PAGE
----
Start from the Beginning – Motorbike Diaries Vol. 1
Sunday…today is the day it has to happen. No rain, no motorbikes in my way, just the hot sun beating down on the pavement and the open road beckoning me for adventure. Well, actually I’d like to believe that it was beckoning me…but it was hard to hear over the noise of my inner fear. However my pride won out and I knew that today had to be the day I got on that damn bike and joined the motorbike masses.
I waited until lunch time, the traffic wasn’t too busy, and before I could really think about it, I just went. It’s like jumping into a cold lake. You can’t just dip your toe in or you’ll brain will take over and screw everything up. You need beckon your pride and use your heart and just go for the adrenaline rush and do it…jump!
I put on my sunscreen, and my best helmet. I put my insurance card in the front of my wallet, and I put the medical center biz card right behind it that says all of the directions in Vietnamese; and I jumped in. Off I went. I drove around the block about 3 times trying to get used to the turns on the bike, the acceleration, and simply having to pay attention to road signs and traffic lights again; something I never have to do on a Xe-om. I tested out the horn and learned how to turn off the turn signal. I was doing ok – yet I had only made right turns to that point! I ventured down a few other roads with more traffic and tried to get used to not worrying about what was behind me or on my side; it seems as if the only space you are responsible for here is the space directly in front of you (12 o’clock) and the space from 10 to 12 and 12 to 2…everything else doesn’t matter. You don’t do a check over your shoulder when you move over, you just move over and everyone moves out of your way as if you all travel in a giant wave and are all somehow connected.
This is really rather counterintuitive to me. I like side mirrors, I like over the shoulder checks, I like to know who’s in my space around me so I found this hard to let go. But you need too else when you look over your shoulder to move over, you will run into the person in front of you.
I decided it was time to take some left turns so I pointed the bike towards District 2 where I had friends and there was some empty road out there where I could practice more turns and get better balance. This meant that I had to drive about 15 minutes on the big road that led out of town along with big trucks and buses…and plenty of motorbikes. It also meant that I had to cross bridges with little narrow bike lanes. I had done this a million times on the back of a xe-om, but never by myself.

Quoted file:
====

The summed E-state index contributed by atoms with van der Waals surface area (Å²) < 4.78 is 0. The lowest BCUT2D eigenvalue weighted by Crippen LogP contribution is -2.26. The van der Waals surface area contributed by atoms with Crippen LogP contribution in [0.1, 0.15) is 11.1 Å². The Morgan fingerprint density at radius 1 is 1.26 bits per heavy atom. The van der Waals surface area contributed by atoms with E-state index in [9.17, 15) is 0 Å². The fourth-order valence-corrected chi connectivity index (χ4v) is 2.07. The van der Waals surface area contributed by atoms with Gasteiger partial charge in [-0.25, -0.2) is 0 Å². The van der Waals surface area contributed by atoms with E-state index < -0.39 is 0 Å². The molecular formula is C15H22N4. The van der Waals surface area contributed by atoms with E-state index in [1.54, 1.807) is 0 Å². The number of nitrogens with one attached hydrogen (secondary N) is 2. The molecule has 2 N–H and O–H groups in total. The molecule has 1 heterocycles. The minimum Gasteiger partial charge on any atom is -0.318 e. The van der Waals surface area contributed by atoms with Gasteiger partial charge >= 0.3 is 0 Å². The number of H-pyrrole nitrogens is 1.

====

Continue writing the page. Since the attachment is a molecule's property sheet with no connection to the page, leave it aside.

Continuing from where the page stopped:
I was a granny driver…I stayed on the far right of the road and puttered along slowly as other bikes sped past me. Heck, even the guys carrying big palettes of flowers on the back of their bikes passed me…I was a slow poke. I had a strange feeling of being 16 again; the feeling of being behind the wheel for the first time alone. It was a feeling of independence yet I was ultra sensitive to every movement and action around me trying to figure out how I fit into the moving puzzle. God – that was 23 years ago…shit…déjà vu but with wrinkles now.
The granny driver made it over the bridge slow but fine and then navigated through the busy intersections. I stopped at my friend’s house and had some much needed lunch. I wasn’t feeling exuberant about my driving experience, but I was feeling a cautious optimism.
There were only a few times where I panicked because a car pulled out in front of me and I knew I needed to stop – but my brain hadn’t retrained itself yet to know that the break wasn’t at my foot – it was at my hand. A weird feeling when for a split moment you know you need to stop, but can’t remember how to do it.
While at my friends place it poured rain, which made me really nervous to get all the way home again. I waited out the rain, and got back on the bike to go driving through puddles back to my apartment. When I got back into town, I felt a little brave. I decided to take another spin around the block to experience more city traffic. I went down a little motorbike road and there were a bunch of motorbikes going the wrong way and coming towards me. I was a little peeved because the road was already narrow, but I slowly inched by. The fact that they were driving the wrong way down the road didn’t even phase me – that’s normal here. However when I got to the end and turned the corner onto the larger road, there were the police pulling people over! Shit! I’m a foreigner without a license that barely knows how to drive a motorbike…shit, shit, shit.
My tactic…pretend like I didn’t know how to stop (that’s not too far from the truth)! Actually, I slowed down for a minute as they were point to various people with their sticks and making them pull over, and one of them looked at me, I just gave that confused ‘I don’t understand’ look and kept going…never looking back! I was a little worried that Ponch was going to get on his bike and track me down, but no one ever came after me, However , next time I go to the post office I’m a bit worried I will find my face on a wanted poster! After that, I made a bee line home! I tucked the bike safely back away in my living room with the help of my roommate. Damn that bike is heavy!!! I even sprained my wrist trying to get it inside!
All I can say is – I deserve a beer. And I need more practice…baby steps, baby steps…
Get your own Vietnam Motorbike License and get out on the streets!
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